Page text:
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The Adventures of Fatty Lewis by Arthur Killick


By Arthur Killick

Copyright, 1915, by A. F. Killick and W. P. Harvey


     "We've sure got some mystery out our way," Fatty Lewis declared.  "Sure some mystery."

     "Nobody dead is there?" Hurrah Smith inquired. 

     "Not up to the time I left home this morning," Lewis replied. "But it wouldn't surprise me if there was some fatalities by now.  There was about nine women dying."

     "Some kind of an epidemic?" Hurrah continued.

     "Yes," Lewis answered.  "Curiosity."

     "We've got a new neighbor," he added, "and believe me she's got the girl scouts gasping for breath.  Been there two days.  Has worn a different silk kimono each morning.  Looks swell in both of them.  Wears a diamond lavalierre and two hunks of ice in her ears about the size of hazel nuts.  Pays cash for her groceries and --"

     "Who is she?" Hurrah interrupted.

     "You ain't even got brains enough to be called simple minded," Lewis replied.  "If them women can't find out who she is, what chance do you think I've got?

     "All I know is that if Mrs. Newcomer springs a new silk kimono tomorrow morning the neighborhood is wrecked.  It's almost a total loss now.  One woman burned up a quarter's worth of navy beans.

     "Mrs. Lewis neglected her bread and it ran all over the kitchen floor.  Woman next door put two cups of salt instead of sugar in some preserves.  I tell you those hens will need a nerve specialist in about one more day.

     "And I can't sleep mornings anymore," Lewis continued.  "Our house is directly across the alley.  It's the best viewpoint for the range-finders.  The Busy Berthas, Nellies, and Alices all got together in our rear bedroom.  They woke me up the morning Miss Newcomer moved in.  Them bugs were chattering like squirrels. 

     " 'The furniture is almost new,' one dame declared. 

     " 'Yes, and it matches, too,' a second admitted.

     " 'Would you look at that brass bed?' another remarked.

     " 'And those rugs.  Aren't they exquisite?  Did you ever see anything like them rugs?'

     " 'I've seen better,' said the female hammer-thrower, who is continually breaking down and confessing, 'We were well-to-do before coming to Kansas City,' 'They're imitations.'

     " 'What are you pulling off?' I asked Mrs. Lewis, who heard me getting up and had come in the room; 'The mob scene from "The Christian," or a furniture auction?'

     " 'Oh!' she exclaimed all excited, 'There's somebody moving in the old Jenkins house across the alley.'

     " 'I thought maybe they were moving in here from the noise you're making,' I replied.

The New Neighbors
"Oh!" she exclaimed all excited, "There's somebody moving in the old Jenkins house across the alley."

     " 'Well, I'm sorry we woke you up,' she answered, 'but a couple of neighbors just happened to be passing and they dropped in.'

     " 'Happened to drop in,' I replied.  'You couldn't have sent out invitations and drew half that crowd.'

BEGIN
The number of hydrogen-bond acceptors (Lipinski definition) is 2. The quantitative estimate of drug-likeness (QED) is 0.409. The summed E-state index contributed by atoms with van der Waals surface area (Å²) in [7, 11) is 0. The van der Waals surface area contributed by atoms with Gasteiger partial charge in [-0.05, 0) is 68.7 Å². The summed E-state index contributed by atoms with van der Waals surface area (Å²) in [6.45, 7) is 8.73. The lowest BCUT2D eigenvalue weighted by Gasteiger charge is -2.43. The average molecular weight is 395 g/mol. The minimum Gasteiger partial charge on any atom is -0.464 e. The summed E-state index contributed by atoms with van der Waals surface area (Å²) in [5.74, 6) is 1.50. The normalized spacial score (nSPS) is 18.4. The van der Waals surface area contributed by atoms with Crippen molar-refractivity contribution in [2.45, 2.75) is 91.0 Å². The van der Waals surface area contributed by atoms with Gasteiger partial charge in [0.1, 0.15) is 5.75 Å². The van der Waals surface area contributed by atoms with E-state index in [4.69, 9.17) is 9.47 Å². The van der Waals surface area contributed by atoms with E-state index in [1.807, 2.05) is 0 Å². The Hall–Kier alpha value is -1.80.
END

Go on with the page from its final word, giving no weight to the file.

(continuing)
" 'Ha ha,' exclaimed the official style Solomon of the block, who held an undisputed claim to her title because she had once been in New York and had seen one of the 400 ride by in a machine,' I knew anyone who wore diamonds and silk kimonos in the morning couldn't be proper.'

     " 'What's she done, Dora?' I heard Mrs. Lewis ask.

     " 'She's using a Battenberg scarf on her sideboard,' Dora replied.  'Why, the good stores hardly show Battenberg any more in the basements.'

     "I saw that my chances for breakfast were poor and cloudy so I beats it on downtown for my waffles and java, believing that the dove of peace would be perched on the doorstep by night.  But when I got home it was worse than ever.

     "Mrs. Lewis was acting like she does when she misplaces the pocketbook containing her usual twenty-eight cents.  I know her temperature was at least 106.  The dove of peace didn't even have pinfeathers left.  Supper hadn't been started.  Breakfast dishes unwashed and no beds made up.

     " 'Got any more evidence agsint the prisoner except the Battenberg dresser scarf?' I inquired.

     " 'Not a thing,' she admitted, 'and goodness knows we've been busy all day.  There's been no chance to see into that house since they finished hanging the curtain.'

     " 'Awful thoughtless of the woman to hang the curtains,' I says.  'Maybe I'll be able to sleep tomorrow morning.'

     "The second day's investigation made it still worse for the Allies," Lewis added.  "As near as I can dope it out they gave the mail carrier the third degree, annoyed a plumber's helper, cross-examined the ice an and called up information on both 'phones, and still they couldn't learn Mrs. Newcomer's name.

     " 'She must be swell,' Mrs. Lewis confessed.  'They delivered a load of real anthracite coal there today.  She had fourteen guest towels and real linen napkins on the clothes line and her pillow slips were embroidered with a big "W."  We had an awful argument about whether it was "M" or "W," but we finally settled it by using opera glasses.  I said it was a "W" before they got the glasses,' she added proudly."

     "Well, what good is it going to do 'em to find out what her name is?" Hurrah asked.

     "It looks like I'm wasting my time talking to you," Lewis replied.  "How do you think they're going to find out where she got her money and diamonds and other things until they learn who she is?"

The Adventures of Fatty Lewis ~ A Serial ~ by Arthur F. Killick



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